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Book Review: Life at the Limit by Professor Sid Watkins

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Life at the LimitI recently finished reading Professor Sid Watkin’s book Life at the Limit, a book about the development of emergency response and safety in Formula 1 racing and his perspective on the sport in general.  Published in 1996, Watkins wrote it after the death of Ayrton Senna in the 1994 F1 season.  Life at the Limit is very similar to Dr. Stephen Olvey’s book Rapid Response:  My Inside Story as a Motor Racing Life Saver.  The overarching theme in both books is the development and progress of emergency response and driver safety in their respective forms of racing and the resistance and struggles they faced in the process.  In both books, a racing driver becomes a focal point.  In Watkins’ case it was a driver no one could save, Ayrton Senna.  For Olvey, it was the incredible save of Alex Zanardi.  American racing fans will be familiar with Olvey than they would be with Watkins, but if you’ve read and enjoyed Olvey’s book you’re sure to enjoy Watkins’ book.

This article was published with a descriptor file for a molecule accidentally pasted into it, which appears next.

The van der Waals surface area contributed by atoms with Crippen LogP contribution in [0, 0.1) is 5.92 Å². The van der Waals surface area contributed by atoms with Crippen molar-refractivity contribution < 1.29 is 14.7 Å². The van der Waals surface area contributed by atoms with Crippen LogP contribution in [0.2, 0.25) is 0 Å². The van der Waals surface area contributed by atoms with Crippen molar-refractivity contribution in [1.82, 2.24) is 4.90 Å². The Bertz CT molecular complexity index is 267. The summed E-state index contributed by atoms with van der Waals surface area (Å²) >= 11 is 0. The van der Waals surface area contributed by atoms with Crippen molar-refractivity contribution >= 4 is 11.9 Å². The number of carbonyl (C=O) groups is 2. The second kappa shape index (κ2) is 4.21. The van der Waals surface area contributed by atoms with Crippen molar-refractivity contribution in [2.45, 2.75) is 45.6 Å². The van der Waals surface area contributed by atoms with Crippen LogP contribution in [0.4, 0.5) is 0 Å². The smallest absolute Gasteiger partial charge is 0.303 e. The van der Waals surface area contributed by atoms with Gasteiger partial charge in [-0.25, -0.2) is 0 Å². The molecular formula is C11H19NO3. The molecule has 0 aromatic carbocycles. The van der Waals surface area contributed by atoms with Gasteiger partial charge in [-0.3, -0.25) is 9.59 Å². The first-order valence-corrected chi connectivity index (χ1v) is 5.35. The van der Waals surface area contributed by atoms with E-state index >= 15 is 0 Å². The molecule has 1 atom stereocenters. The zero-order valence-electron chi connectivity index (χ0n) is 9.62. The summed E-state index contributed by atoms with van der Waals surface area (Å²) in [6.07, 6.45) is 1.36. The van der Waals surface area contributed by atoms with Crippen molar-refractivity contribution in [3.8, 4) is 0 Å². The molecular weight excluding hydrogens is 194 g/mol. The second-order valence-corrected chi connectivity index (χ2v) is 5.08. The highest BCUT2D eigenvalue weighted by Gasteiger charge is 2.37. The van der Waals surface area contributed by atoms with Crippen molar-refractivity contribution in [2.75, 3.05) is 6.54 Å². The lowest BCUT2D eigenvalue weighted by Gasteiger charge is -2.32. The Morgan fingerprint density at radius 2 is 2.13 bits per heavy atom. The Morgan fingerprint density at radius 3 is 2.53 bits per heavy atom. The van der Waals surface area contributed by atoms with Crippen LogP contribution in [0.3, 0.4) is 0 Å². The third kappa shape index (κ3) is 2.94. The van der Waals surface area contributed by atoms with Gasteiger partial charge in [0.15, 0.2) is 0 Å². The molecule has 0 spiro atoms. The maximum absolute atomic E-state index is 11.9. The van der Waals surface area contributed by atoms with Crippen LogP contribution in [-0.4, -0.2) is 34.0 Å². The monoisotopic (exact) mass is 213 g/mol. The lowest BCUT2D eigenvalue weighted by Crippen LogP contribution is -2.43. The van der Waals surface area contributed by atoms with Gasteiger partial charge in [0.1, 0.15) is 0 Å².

I found Life at the Limit a fascinating and informative read.  Watkins tells the story of the development and improvement of emergency response and safety in Formula 1 and the resistance he faced in the process.  Along the way, he describes many of the responses to well known incidents from not only the track side perspective but at the hospitals as well.  I’ve never been a fan of Bernie Ecclestone, but I have a new found respect for him after reading about his role in bringing Watkins into Formula 1 and pushing through the improvements that Watkins called for.  One wonders how things would have turned out had it not been for Ecclestone’s influence?  Just as interesting are Watkins’ observations on the tracks that F1 visited and continue to visit today; instead of looking at the racing, however, he looked at them from a safety perspective – how safe were the tracks, how did they cooperate with safety personnel, how did the respond to the demands of Formula 1 and the FIA to improve?  I also enjoyed Watkins’ observations on drivers from the 1970s, 1980s, and 1990s; as the doctor that responded to their incidents and saw to their medical needs on a frequent basis, he had a unique insight into their personalities.

Watkins seemed to be a great story teller and it showed in this book.  It was hard to put down and I finished it quickly because I had to force myself to put it down each time I picked it up!  If you’re an F1 fan, this is a must read book.  If you’re a motor sport fan in general, this is a book you’ll definitely want to add to your reading list.


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